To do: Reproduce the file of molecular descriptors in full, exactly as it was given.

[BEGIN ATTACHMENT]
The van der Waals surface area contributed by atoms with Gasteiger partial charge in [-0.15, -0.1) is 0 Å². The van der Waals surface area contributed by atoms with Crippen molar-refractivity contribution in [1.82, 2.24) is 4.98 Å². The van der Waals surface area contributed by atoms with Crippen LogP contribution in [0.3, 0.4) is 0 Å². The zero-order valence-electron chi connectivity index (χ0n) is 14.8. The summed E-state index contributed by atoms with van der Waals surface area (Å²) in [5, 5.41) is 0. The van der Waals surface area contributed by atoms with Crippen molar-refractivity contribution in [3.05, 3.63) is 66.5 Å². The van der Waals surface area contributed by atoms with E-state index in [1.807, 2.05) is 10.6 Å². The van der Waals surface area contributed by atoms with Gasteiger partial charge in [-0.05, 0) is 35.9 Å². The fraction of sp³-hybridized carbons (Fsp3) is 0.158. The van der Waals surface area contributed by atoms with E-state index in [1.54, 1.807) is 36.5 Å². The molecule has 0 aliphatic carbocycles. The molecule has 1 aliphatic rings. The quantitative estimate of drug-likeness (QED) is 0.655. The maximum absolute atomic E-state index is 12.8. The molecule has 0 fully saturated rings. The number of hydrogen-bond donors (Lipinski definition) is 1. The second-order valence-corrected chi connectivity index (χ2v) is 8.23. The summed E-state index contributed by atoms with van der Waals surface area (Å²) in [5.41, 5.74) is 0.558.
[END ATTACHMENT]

The van der Waals surface area contributed by atoms with Gasteiger partial charge in [-0.15, -0.1) is 0 Å². The van der Waals surface area contributed by atoms with Crippen molar-refractivity contribution in [1.82, 2.24) is 4.98 Å². The van der Waals surface area contributed by atoms with Crippen LogP contribution in [0.3, 0.4) is 0 Å². The zero-order valence-electron chi connectivity index (χ0n) is 14.8. The summed E-state index contributed by atoms with van der Waals surface area (Å²) in [5, 5.41) is 0. The van der Waals surface area contributed by atoms with Crippen molar-refractivity contribution in [3.05, 3.63) is 66.5 Å². The van der Waals surface area contributed by atoms with E-state index in [1.807, 2.05) is 10.6 Å². The van der Waals surface area contributed by atoms with Gasteiger partial charge in [-0.05, 0) is 35.9 Å². The fraction of sp³-hybridized carbons (Fsp3) is 0.158. The van der Waals surface area contributed by atoms with E-state index in [1.54, 1.807) is 36.5 Å². The molecule has 0 aliphatic carbocycles. The molecule has 1 aliphatic rings. The quantitative estimate of drug-likeness (QED) is 0.655. The maximum absolute atomic E-state index is 12.8. The molecule has 0 fully saturated rings. The number of hydrogen-bond donors (Lipinski definition) is 1. The second-order valence-corrected chi connectivity index (χ2v) is 8.23. The summed E-state index contributed by atoms with van der Waals surface area (Å²) in [5.41, 5.74) is 0.558.